Royal Commission on Labour in India: Report(1929)||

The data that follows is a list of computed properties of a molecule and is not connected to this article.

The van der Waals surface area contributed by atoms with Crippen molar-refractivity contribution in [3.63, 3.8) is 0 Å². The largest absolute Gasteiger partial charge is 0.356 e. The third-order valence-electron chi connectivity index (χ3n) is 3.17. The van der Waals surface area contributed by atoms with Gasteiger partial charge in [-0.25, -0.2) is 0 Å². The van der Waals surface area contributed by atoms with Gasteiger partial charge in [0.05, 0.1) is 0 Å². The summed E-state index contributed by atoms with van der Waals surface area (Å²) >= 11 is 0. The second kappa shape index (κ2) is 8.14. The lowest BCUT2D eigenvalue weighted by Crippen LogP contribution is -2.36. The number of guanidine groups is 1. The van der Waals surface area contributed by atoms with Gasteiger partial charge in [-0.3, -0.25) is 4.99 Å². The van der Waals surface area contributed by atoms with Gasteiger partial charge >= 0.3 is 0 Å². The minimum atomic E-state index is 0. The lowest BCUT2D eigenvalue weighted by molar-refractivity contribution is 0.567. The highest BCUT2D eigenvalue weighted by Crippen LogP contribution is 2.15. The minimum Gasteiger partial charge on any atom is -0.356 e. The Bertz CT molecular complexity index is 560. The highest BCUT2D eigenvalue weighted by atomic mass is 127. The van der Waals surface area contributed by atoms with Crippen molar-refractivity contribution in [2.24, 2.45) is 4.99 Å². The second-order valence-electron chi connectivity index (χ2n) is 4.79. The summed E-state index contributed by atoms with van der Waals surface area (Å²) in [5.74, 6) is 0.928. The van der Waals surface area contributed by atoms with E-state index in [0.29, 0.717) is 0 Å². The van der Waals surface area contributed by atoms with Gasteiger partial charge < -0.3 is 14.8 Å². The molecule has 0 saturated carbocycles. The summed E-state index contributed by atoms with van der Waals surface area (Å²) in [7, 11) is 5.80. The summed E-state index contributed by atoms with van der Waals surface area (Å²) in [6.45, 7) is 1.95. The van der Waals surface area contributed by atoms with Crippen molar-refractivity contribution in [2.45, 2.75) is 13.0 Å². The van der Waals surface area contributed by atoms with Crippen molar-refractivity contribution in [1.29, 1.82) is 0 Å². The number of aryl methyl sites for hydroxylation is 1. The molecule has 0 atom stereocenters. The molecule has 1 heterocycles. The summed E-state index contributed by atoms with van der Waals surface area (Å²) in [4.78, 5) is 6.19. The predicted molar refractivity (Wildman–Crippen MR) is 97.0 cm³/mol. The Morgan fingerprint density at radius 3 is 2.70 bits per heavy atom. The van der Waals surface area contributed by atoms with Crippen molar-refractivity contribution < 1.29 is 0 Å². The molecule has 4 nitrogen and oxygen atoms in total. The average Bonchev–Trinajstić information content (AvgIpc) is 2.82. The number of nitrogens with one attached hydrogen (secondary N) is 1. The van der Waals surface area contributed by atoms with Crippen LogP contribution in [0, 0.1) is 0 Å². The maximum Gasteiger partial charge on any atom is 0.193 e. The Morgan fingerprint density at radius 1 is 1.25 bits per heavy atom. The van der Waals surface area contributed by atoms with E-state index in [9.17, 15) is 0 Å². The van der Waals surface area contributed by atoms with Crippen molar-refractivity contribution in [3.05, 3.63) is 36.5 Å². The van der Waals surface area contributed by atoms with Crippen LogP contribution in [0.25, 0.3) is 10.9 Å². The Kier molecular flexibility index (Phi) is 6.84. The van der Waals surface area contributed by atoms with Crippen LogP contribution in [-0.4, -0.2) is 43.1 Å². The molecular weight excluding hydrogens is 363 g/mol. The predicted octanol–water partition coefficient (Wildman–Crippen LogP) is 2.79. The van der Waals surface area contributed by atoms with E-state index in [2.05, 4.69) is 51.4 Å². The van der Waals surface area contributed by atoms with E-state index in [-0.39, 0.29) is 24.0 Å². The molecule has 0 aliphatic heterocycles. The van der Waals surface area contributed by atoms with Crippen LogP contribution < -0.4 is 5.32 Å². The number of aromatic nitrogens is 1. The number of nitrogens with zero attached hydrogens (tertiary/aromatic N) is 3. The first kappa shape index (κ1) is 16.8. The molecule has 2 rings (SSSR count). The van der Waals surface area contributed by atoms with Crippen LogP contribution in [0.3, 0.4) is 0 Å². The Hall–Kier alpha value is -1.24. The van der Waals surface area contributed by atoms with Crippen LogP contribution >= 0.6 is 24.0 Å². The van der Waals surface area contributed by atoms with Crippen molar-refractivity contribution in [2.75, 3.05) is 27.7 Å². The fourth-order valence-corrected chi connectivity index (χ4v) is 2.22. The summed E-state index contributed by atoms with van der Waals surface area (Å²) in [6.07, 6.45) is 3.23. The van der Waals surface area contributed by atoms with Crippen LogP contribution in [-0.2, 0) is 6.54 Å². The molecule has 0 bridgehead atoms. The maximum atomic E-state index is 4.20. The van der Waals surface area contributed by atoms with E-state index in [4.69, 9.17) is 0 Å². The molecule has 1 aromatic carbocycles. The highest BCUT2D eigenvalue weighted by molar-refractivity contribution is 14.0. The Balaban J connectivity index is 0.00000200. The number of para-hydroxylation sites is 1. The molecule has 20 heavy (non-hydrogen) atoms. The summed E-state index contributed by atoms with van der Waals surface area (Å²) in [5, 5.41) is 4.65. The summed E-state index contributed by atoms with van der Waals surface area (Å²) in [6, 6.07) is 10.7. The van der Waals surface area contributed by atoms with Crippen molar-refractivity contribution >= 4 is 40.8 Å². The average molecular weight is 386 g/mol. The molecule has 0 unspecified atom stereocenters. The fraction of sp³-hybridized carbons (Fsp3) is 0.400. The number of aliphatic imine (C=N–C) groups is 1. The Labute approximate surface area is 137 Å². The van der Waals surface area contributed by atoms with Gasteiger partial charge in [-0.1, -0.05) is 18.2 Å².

There are obvious objections on the ground of logic to both of these criteria and, indeed, to almost any other limitation on the classes of workmen who should be included. The effects of an accident upon a workman or his dependants bear little relation to the nature of the establishment in which he has been employed: the employer, unless he is connected with his workmen by family ties, is more likely to give compensation without being compelled to do so if his establishment is a large one. And while it is true generally that accidents are more frequent in organised industry than in other occupations, there are branches of employment which are not organised, but which are distinctly hazardous. Further, the fact that an industry is not hazardous, i.e., that accidents in it arc infrequent, in no way mitigates the effects of an accident when it does occur; if a worker is killed in a non-hazardous occupation, his dependants suffer no less hardship because the accident was an unlikely one.